1926. The Chinese Civil War. Drifter Ted Beaubien is captured and forced to witness his girlfriend's execution. He finally escapes and vows to avenge her death by taking on a deadly mission... See full summary »
Vietnam War vet Costner must deal with a war of a different sort between his son and their friends, and a rival group of children. He also must deal with his own personal and employment ... See full summary »
Roy 'Tin cup' McAvoy, a failed pro golfer who lives at the run-down driving range which he manages with his sidekick and caddy Romeo in the West Texas tin pot town of Salome, ends up signing over ownership to a madam of 'show girls' to pay off debts. His foxy novice golf pupil, female psychiatrist Dr. Molly Griswold, turns out to be the new girlfriend of McAvoy's sarcastic one-time college golf partner, slick PGA superstar David Simms, who drops by to play into Roy's fatal flaw: the inability to resist a dare, all too often causing him to lose against lesser players, in this case gambling away his car. Falling for Molly, Roy decides to become her patient; in order to earn her respect, he decides to try to qualify for the US Open, after starting off as Simm's caddy 'for the benefit of his experience'. His talent proves more then adequate, but over-confident negligence of risks, while pleasing the crowds, is murder on his scores, while Simms spits on the fans but never wastes a point... Written by
In the scene where Roy and his entourage meet at the Waffle House, an argument breaks out about whether the Waffle House near Salome is in Midland or Odessa. Doreen (Linda Hart) declares she is certain it is in Odessa because she is from there, settling the argument. In truth, there is no Waffle House in either Midland or Odessa. See more »
On the last hole of the Open when Roy finally puts the ball in the cup and then proceeds to toss it into the water, several guys trample across the green and dive in the pond to retrieve the ball and one hoists it up once found. There is no way they would have been able to distinguish that ball from the other balls he hit into the drink. Not to mention they would have been tackled by security as Roy's playing partner still needed to complete his hole. See more »
I should start out by saying I am not a golf fan by any means. I think it's the most boring sport in the world, and I'd rather watch paint dry than golf. However, I am a fan of Ron Shelton. The films he's directed, BULL DURHAM, WHITE MEN CAN'T JUMP, and COBB, have all been terrific films about sports. With the exception of COBB, which is more an examination of hero worship, these movies(and Shelton's upcoming PLAY IT TO THE BONE, about boxing) have been comedies, and with romantic stories thrown in as well. This proves that Shelton is able to accomplish a difficult trick; he makes these movies to hook people who may have no interest in the sport he's talking about, yet at the same time satisfies the sport's fans by demonstrating a deep love and knowledge of the sport without trying to make a ROCKY or BAD NEWS BEARS clone.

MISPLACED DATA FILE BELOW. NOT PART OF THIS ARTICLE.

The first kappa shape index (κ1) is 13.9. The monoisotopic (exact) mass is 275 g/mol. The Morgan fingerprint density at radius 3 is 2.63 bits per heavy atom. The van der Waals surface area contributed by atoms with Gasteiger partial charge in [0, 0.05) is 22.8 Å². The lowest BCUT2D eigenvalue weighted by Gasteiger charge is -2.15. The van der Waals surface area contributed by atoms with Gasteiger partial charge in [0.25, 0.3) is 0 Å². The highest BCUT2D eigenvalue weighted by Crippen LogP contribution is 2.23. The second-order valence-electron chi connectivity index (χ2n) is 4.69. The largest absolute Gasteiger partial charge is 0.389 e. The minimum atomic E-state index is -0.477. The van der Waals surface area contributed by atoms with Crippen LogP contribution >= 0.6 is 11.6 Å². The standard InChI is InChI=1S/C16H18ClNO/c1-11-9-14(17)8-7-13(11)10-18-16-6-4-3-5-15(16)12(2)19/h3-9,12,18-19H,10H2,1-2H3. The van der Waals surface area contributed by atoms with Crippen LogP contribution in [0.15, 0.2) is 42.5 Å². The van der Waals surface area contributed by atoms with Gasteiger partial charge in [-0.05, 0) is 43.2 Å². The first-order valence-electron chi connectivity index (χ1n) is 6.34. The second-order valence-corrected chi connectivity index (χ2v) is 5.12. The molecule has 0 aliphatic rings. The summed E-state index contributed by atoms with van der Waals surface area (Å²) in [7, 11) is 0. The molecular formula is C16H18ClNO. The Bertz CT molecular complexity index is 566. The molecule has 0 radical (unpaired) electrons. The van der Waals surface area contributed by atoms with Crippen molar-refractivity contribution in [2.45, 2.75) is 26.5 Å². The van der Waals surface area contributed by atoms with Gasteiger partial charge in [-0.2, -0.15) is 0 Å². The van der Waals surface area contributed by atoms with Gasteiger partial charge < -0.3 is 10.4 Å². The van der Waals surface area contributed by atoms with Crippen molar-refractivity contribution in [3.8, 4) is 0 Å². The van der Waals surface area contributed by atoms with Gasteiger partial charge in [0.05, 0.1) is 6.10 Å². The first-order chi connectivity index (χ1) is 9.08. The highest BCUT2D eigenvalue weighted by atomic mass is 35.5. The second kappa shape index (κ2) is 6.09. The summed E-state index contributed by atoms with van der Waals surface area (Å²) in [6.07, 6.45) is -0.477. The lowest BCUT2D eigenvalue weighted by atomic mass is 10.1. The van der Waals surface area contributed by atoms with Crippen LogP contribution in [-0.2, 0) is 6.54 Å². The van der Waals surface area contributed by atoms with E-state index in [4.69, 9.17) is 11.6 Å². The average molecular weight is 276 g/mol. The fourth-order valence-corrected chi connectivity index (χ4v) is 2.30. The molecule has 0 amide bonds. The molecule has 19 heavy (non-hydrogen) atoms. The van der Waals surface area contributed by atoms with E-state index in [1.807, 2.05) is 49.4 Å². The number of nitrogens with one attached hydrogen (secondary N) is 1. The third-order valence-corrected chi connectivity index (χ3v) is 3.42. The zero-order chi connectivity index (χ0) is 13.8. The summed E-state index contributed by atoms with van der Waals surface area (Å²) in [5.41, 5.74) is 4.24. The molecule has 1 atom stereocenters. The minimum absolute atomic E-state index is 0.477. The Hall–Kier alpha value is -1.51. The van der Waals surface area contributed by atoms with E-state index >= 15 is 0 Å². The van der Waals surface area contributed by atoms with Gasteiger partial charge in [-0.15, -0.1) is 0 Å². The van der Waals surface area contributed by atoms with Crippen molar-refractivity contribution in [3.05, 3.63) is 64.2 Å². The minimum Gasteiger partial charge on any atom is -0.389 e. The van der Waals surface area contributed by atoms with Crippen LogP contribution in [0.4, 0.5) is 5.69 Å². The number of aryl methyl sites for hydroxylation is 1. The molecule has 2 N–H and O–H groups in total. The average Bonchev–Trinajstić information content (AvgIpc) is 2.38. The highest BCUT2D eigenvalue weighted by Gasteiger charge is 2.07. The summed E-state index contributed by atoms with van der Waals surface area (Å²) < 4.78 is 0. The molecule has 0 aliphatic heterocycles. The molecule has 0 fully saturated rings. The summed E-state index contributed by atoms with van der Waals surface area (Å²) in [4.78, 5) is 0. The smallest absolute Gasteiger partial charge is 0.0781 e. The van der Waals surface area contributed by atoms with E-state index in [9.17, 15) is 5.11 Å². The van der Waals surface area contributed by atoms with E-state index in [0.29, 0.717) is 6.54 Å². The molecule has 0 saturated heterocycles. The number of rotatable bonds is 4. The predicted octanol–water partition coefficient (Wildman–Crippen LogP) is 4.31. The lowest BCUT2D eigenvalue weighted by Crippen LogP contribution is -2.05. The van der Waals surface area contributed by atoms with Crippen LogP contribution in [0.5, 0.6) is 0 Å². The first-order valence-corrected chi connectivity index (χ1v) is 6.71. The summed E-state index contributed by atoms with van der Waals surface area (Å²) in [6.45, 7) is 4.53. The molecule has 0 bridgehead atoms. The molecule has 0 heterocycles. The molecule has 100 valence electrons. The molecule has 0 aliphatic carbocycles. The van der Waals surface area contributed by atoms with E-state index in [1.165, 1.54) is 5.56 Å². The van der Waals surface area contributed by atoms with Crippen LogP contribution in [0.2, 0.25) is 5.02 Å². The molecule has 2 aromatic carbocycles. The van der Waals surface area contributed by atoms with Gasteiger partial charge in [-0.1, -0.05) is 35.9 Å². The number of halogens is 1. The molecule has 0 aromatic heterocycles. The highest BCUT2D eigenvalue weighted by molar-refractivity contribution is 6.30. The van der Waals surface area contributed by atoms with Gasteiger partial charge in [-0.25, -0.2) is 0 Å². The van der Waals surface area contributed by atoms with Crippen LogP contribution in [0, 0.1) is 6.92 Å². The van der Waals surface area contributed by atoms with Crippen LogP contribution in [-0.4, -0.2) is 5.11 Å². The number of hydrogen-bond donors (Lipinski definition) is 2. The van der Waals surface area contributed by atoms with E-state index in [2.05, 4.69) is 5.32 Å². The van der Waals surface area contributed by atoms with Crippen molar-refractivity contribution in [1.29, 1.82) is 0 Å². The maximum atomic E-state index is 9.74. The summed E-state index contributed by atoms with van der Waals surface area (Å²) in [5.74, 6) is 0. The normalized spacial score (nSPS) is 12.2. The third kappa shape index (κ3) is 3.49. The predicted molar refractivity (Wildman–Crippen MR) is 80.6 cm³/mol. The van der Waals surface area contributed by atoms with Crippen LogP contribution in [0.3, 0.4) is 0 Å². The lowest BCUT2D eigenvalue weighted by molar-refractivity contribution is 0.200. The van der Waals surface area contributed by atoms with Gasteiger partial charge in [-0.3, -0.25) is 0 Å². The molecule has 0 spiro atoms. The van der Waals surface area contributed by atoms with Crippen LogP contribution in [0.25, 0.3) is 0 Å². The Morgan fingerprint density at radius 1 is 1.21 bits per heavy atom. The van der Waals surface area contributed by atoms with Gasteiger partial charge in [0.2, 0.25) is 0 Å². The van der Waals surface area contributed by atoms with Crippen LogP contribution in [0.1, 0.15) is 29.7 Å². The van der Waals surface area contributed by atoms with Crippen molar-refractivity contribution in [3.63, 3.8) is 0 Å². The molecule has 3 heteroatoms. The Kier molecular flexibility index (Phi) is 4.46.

TIN CUP is his movie about golf, but, of course, it's also a romantic comedy about the relationship between Kevin Costner as a golf caddy and Rene Russo as a scatter-brained psychologist. Since the golf stuff, though well-presented, was the least interesting part of the movie for me, I focused on the romantic comedy part, and it's sharply drawn. Costner is back in BULL DURHAM form, playing a grungy but likeable character, and he's especially good at pulling off the speeches, which are a Shelton trademark(remember his "I believe in" speech in BULL DURHAM), and can come off florid in other hands but work well here. Russo is his match every way, especially pulling off the shifting moods her character goes through. I'm not a big fan of Don Johnson or Cheech Marin, but they both add solid support.
One thing though; It'd be nice if for once, one of these sports romantic comedies could have women athletes for a change, maybe involved with a male athlete. Tennis, anyone?
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